Four-body problem

A changing pattern made by two or three celestial bodies that move past each other at angles or in curves can be quite complex; what about four?


Such a tango is performed by Venus, Jupiter, Regulus, and the Moon from July 15 to 19. It had to be compressed into one little illustration on page 31 of Astronomical Calendar 2015, but this weblog gives me cyberspace in which to go into it in more detail than you perhaps can bear.

Venus passed Jupiter back on July 1. To launch into detail: the closest approach of the two was at about 4 Universal Time, the conjunction in longitude (when one is exactly north of the other in relation to the ecliptic plane of the solar system) at 8, the conjunction in right ascension (one north of the other as they pass through a telescope’s view) at 14. I’ll abbreviate those three kinds of conjunction as appulse, eclong, and RA.

On July 15 Venus, because its path is curving around southward, has an appulse with Regulus at 6 UT (2.4 degrees southwest of the star), but because Venus is slowing toward the time when it will move backward there is no RA. But there will be an eclong; see the last of the many events of July 19.

By July 16 at 11 UT, the circle into which Venus, Regulus, and Jupiter fit reaches a minimum diameter of 5.6 degrees.

The young Moon, which was down in front of the Sun on July 16, now comes cruising into the picture, first on July 18 passing 4 degrees south of Jupiter (eclong 14:45 UT, appulse 15:27, RA 17:40).


At July 18 16 UT, the circle into which Venus, Jupiter, and the (center of) the Moon fit reaches a minimum diameter of 5.9 degrees.

And at 20 UT the circle into which Jupiter, Regulus, and the Moon fit reaches a minimum of 5.4 degrees.

Then on July 19 the Moon passes only 0.4 degree south of Venus: eclong and appulse virtually simultaneous at 0:51 UT, RA at 1:08. The apparent width of the Moon is about half a degree, exaggerated by 2 in the picture. From northern parts of the Earth it appears a bit farther south. But it occults – hides – Venus as seen from the southern Pacific (diagram in Astronomical Calendar 2015, page 59).

And the Moon passes 3.2 degrees south of Regulus (eclong 0:53 UT, appulse 1:22, RA 2:15).

Not surprisingly it is in the middle of all this, July 19 1 UT, that the circle into which Venus, Regulus, and the Moon fit has shrunk to a minimum diameter of only 3.2 degrees.

Though the curve of Venus’s path never takes it due south of Regulus in RA, it does, just, take it to an eclong (south of the star in relation to the ecliptic), on July 19 about 2:30 UT. And then back in early August. See Venus’s curve (the planet Venus’s curve) in the Venus chart, Astronomical Calendar 2015 page 41.

All this that happens around July 15 to 19 takes place fairly conveniently in the evening sky, about 34 degrees away from the setting Sun.

I learned how to calculate these gatherings in circles from a chapter in Astronomical Algorithms by Jean Meeus, who calls them “trios.” He does not say how to calculate the minimal circle for four bodies; perhaps it is mathematically next to impossible.

You will have noticed another celestial body that might be in the picture but difficult to see.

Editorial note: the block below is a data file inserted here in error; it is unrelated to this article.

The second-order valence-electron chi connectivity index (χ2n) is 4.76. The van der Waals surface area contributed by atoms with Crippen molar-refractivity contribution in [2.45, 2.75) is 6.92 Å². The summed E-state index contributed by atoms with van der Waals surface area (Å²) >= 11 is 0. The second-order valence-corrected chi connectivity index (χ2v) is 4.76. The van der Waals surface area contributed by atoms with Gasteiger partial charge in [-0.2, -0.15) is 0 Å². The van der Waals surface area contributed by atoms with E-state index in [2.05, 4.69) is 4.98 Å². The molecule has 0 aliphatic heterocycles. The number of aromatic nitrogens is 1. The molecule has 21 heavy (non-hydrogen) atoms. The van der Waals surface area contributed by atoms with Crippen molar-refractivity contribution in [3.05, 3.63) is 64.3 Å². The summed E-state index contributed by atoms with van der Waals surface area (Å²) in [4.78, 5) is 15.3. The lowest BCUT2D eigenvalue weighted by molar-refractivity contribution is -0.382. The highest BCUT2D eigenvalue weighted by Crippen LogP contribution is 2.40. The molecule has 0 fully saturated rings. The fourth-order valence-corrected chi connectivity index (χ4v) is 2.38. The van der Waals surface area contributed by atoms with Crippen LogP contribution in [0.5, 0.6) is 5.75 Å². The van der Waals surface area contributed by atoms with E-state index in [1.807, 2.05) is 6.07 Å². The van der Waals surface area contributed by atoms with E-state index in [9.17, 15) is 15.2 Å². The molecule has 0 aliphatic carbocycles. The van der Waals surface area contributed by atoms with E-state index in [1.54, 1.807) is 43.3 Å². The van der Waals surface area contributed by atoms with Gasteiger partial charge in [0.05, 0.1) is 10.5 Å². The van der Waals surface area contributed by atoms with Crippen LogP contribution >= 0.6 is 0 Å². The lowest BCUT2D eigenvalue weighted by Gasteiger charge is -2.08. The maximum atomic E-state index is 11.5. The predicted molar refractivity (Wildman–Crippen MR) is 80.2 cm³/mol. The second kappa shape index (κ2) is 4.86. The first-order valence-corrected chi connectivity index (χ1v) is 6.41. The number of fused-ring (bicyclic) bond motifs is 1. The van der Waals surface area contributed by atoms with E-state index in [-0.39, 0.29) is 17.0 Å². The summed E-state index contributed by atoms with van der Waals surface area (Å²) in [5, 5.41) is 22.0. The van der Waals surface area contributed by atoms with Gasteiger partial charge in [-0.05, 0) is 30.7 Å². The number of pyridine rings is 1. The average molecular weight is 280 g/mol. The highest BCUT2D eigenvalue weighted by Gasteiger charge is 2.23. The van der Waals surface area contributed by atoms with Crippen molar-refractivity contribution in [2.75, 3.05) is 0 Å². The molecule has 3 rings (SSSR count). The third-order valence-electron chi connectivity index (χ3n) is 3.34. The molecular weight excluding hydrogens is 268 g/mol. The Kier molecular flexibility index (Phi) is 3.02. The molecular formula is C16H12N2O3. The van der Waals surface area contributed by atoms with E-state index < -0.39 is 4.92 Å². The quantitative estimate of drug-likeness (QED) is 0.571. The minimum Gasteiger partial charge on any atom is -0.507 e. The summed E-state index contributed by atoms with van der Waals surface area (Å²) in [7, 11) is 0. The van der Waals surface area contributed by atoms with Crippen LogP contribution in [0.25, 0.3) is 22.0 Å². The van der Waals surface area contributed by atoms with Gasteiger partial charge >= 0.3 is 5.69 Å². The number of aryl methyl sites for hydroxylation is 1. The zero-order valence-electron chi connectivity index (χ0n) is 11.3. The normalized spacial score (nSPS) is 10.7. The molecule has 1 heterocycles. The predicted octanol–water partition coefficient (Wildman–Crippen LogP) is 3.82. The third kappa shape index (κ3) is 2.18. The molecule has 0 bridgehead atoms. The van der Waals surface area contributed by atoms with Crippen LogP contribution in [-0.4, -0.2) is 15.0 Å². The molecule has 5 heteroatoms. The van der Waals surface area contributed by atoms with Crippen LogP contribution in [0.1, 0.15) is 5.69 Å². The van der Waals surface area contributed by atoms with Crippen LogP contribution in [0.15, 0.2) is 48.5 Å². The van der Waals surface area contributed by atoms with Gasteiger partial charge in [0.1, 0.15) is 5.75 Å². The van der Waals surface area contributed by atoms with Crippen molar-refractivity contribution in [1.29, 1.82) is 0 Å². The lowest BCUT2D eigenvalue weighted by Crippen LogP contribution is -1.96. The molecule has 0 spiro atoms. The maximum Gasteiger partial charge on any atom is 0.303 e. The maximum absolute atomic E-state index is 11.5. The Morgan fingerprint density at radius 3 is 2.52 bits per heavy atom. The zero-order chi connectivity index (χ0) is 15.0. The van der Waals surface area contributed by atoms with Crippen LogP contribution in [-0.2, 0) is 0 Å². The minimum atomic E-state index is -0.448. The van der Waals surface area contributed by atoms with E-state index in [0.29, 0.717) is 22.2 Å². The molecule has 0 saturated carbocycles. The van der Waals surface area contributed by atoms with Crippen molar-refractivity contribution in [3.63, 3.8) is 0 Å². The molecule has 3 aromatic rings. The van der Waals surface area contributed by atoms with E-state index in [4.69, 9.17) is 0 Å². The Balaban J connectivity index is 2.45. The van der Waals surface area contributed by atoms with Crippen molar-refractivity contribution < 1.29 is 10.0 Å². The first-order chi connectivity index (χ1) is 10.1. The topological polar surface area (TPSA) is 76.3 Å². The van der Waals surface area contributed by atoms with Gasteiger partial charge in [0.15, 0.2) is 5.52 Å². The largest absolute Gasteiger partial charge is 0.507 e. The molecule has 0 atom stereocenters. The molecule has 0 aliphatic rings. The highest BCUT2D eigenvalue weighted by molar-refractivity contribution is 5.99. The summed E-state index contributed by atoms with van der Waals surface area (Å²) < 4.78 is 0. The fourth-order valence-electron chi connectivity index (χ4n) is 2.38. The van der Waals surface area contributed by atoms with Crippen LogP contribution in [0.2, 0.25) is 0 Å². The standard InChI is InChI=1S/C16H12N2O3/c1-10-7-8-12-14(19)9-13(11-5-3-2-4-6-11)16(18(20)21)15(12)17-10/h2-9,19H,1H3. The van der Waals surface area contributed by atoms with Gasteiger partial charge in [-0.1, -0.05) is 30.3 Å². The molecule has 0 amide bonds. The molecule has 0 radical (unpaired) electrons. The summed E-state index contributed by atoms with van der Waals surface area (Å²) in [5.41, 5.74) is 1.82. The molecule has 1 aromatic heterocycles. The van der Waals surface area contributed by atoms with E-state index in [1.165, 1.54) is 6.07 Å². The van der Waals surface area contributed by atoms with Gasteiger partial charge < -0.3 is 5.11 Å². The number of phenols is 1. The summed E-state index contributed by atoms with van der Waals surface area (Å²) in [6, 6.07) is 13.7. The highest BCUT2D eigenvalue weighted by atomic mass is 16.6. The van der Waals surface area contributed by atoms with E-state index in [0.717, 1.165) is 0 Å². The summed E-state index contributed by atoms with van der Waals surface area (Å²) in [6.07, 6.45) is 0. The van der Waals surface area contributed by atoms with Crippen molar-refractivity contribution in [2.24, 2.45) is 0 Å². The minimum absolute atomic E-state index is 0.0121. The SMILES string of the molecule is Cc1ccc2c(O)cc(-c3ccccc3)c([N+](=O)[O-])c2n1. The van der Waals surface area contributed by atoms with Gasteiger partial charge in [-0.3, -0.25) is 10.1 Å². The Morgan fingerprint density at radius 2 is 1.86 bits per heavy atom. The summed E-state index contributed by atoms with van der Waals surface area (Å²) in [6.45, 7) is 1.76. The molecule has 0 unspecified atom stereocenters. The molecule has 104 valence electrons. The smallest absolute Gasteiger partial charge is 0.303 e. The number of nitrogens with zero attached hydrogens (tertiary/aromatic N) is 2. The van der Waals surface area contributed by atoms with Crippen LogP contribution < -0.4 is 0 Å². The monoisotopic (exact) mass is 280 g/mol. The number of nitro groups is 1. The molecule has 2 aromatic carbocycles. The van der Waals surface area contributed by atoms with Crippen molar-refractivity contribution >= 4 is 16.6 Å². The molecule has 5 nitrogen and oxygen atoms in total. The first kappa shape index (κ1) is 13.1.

Now I must get back to what I was doing two or three hours ago when I realized that I had to tackle this, which happened to be thinking out the Venus section for Astronomical Calendar 2016.

5 thoughts on “Four-body problem”

  1. Now that we finally have some clear blue skies with only a few cumulus clouds billowing about, I was finally able to locate Venus today (Saturday, August 8) with my telescope, only 12 degrees from the Sun. It was beautiful to see its razor thin crescent against a blue blue sky with occasional white cotton candy clouds drifting through the scene. Jack has apparently had ample opportunity to view Venus in the daytime from his more northerly location, but I am now finally able to enjoy daytime views as well. A challenge, Mr. Gambino: can you view Venus with your telescope (or binoculars too I suppose) on the day of the inferior conjunction? I have done this on four occasions, but two of them were transits! The two non-transit inferior conjunction passages that I have observed were in October 2010 and January 2006. Good luck sir!

  2. It takes only two to tango, but when you have as many as these, should we call it ballet?

  3. Coming home this evening from the grocery store with my daughter, the western sky revealed a glorious sight, exactly as Guy described above. After arriving home, I was forced to let the frozen goods languish in the trunk of the car while I rushed inside to grab my camera and tripod, with a surprising result once I looked at the downloaded images. Jupiter was nowhere to be seen visually due to the clouds, but appeared as a faint dot in the images . . . Image documentation of Guy’s discussion is available here: (first two images)

  4. Tango, eh? As I’ve sa9d before en francais, La lune et l’ocean, dansent ensemble main en main… the moon and the ocean danse together, Aaaah! Is so beautiful to watch the tide come in as the moon rises.

  5. Just almost more that I could bear but I hung on every word and got more of it than ever before. Great clear and detailed explanation. Thank you very much. I’m SO looking forward to this.

Leave a Reply to Eric David Cancel reply